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Homework Help: Linear Algebra - Eigenvalues/Eigenvectors?

  1. Jul 18, 2010 #1
    1. The problem statement, all variables and given/known data
    a.) If A2 = I, what are the possible eigenvalues of A?
    b.) If this A is 2 by 2, and not I or -I, find its trace and determinant.
    c.) If the first row is (3,-1), what is the second row?


    2. Relevant equations
    None was given, but I think:

    1. det(A) = 1 for A2 = I or A-1 = A

    We're studying about Matrix diagonalization and the topic is called "Diagonalization of a Matrix". The equation S[tex]\Lambda[/tex]S-1 = A is supposed to be relevant.

    3. The attempt at a solution
    a.) I got the possible eigenvalues to be: [tex]\lambda[/tex]1 x [tex]\lambda[/tex] 2 x ... x [tex]\lambda[/tex]n = 1
    b.) tr(A) = [tex]\lambda[/tex] + [tex]1/\lambda[/tex]
    det(A) = 1
    c.) This is where I'm stuck... I know I'm supposed to use the equation det(A) = 1 but there are two unknowns and I only know one equation. I was going to use the equation S[tex]\Lambda[/tex]S-1 = A but then I realized that I need the eigenvectors and I can't find the eigenvectors since I don't know the whole matrix.
     
    Last edited: Jul 18, 2010
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  3. Jul 18, 2010 #2

    tiny-tim

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    Welcome to PF!

    Hi KIDRoach! Welcome to PF! :smile:

    You're making this very complicated. :redface:

    Hint: if det(A) = a, and det(B) = b, what is det(AB)? :wink:

    (alternatively, just write A relative to a basis in which A is diagonal)
     
  4. Jul 18, 2010 #3
    Hi Tim!

    Thanks for answering my question. I tried that too I think, but I don't think it's right, or at least either that's wrong or one of the earlier answer is wrong. :(

    I know that det(AB) = det(A) x det(B) = ab

    When I tried it to solve the equation:
    [tex]

    \[ \left( \begin{array}{ccc}
    3 & -1 \\
    0 & x \end{array} \right)\]
    [/tex]

    I get x = 1/3, which, when I square the A matrix, I don't get the I matrix, so the equation is inconsistent/ something is wrong... But I can't figure out which part I'm wrong at... :(
     
    Last edited: Jul 18, 2010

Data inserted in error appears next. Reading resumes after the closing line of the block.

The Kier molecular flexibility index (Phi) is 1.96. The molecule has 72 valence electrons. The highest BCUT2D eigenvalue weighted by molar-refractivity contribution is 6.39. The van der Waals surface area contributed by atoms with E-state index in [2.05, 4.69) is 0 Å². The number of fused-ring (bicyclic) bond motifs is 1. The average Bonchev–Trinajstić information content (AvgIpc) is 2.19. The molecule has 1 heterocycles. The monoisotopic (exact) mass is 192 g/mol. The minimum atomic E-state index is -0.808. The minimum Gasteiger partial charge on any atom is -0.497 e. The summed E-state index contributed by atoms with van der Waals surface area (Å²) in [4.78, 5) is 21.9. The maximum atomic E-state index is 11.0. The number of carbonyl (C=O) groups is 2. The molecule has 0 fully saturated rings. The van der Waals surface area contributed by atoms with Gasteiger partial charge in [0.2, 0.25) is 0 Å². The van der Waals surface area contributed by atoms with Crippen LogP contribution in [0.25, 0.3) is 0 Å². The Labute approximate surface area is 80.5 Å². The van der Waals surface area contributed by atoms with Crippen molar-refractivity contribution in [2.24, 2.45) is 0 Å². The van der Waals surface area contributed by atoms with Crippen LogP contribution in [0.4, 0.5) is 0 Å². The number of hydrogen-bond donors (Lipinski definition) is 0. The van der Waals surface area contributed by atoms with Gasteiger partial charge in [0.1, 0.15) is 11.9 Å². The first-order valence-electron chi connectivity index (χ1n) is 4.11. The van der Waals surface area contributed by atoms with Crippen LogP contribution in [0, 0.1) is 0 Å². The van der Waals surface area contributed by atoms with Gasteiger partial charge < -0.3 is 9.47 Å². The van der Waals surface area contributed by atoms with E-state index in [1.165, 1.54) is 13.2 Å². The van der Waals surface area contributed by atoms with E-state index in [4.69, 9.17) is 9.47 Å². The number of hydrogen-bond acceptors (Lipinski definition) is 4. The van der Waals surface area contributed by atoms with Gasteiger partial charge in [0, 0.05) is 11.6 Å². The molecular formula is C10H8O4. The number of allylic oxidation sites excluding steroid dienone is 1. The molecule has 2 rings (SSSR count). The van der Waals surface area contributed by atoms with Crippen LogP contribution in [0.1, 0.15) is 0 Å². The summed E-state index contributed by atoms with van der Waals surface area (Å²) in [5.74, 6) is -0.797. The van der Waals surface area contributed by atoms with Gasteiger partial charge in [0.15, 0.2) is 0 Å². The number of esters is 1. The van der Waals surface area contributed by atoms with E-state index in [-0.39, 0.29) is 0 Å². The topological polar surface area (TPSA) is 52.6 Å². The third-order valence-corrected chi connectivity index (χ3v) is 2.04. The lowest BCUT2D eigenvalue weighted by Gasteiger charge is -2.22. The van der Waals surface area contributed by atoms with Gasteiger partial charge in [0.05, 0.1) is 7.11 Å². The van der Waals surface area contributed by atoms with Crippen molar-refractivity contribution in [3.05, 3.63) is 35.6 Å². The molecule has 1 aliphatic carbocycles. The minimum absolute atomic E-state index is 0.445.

5. Jul 18, 2010 #4

    tiny-tim

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    ok, so if A2 = I, and if A ≠ I or -I, then det(A) = … ? :smile:
     
  6. Jul 18, 2010 #5

    hunt_mat

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    The eigenvalue equation is [tex]Ax=\lambda x[/tex]. Multiply by A to obtain
    [tex]
    A^{2}x=\lambda Ax=>x=\lambda^{2}x
    [/tex]
    So for this to hold [tex]\lambda =\pm 1[/tex]
    In order to compute the third part, you have two equations, one coming from the determinant equation and the other one coming from the trace equation.
     
  7. Jul 18, 2010 #6
    Just wondering, so my answers in part a and b is wrong then? No one has mentioned it yet so I'm not sure... I know that part b is wrong now, that det(A) = -1 instead of 1 ?

    Tim,

    If A is 2x2 and not I or -I, then det(A) = -1 right? I still don't get how to get from that point to the third though. I still get 1/3 when I use det(A) = -1 to solve the diagonal matrix equation:
    Sorry for being so dumb... :frown:

    hunt_mat
    Wouldn't it be A2x = [tex]\lambda^{2}[/tex]x instead?
    I tried using the trace equation. The thing is, the trace equation brings in the two [tex]\lambda[/tex] into the equation and adds significant complexity when I'm computing the eigenvectors.
     
  8. Jul 18, 2010 #7

    hunt_mat

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    From the question, we know that A^2 =I. One thing which you may not know is that you can diagonalise a matrix via the eigenvectors. So the determinant is just the product of the eigenvalues, hence det(A)=(+1)(-1)=1. Off the top of my head, I think that the tr(A) is given by the sum of the eigenvalues, so tr(A)=0. Write you matrix as:
    [tex]
    A=\left(\begin{array}{cc}
    -3 & 1 \\
    x & y
    \end{array}\right)
    [/tex]
    Use the two equations which I mentioned to obtain your solution.
     
  9. Jul 18, 2010 #8

    vela

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    Yes, they're wrong. Hunt_mat showed you that the eigenvalues have to be +1 or -1. So think about how A looks in the basis where it's been diagonalized. There are only four possible matrices.

    Remember that A2=I, so no more A's on the lefthand side.
     
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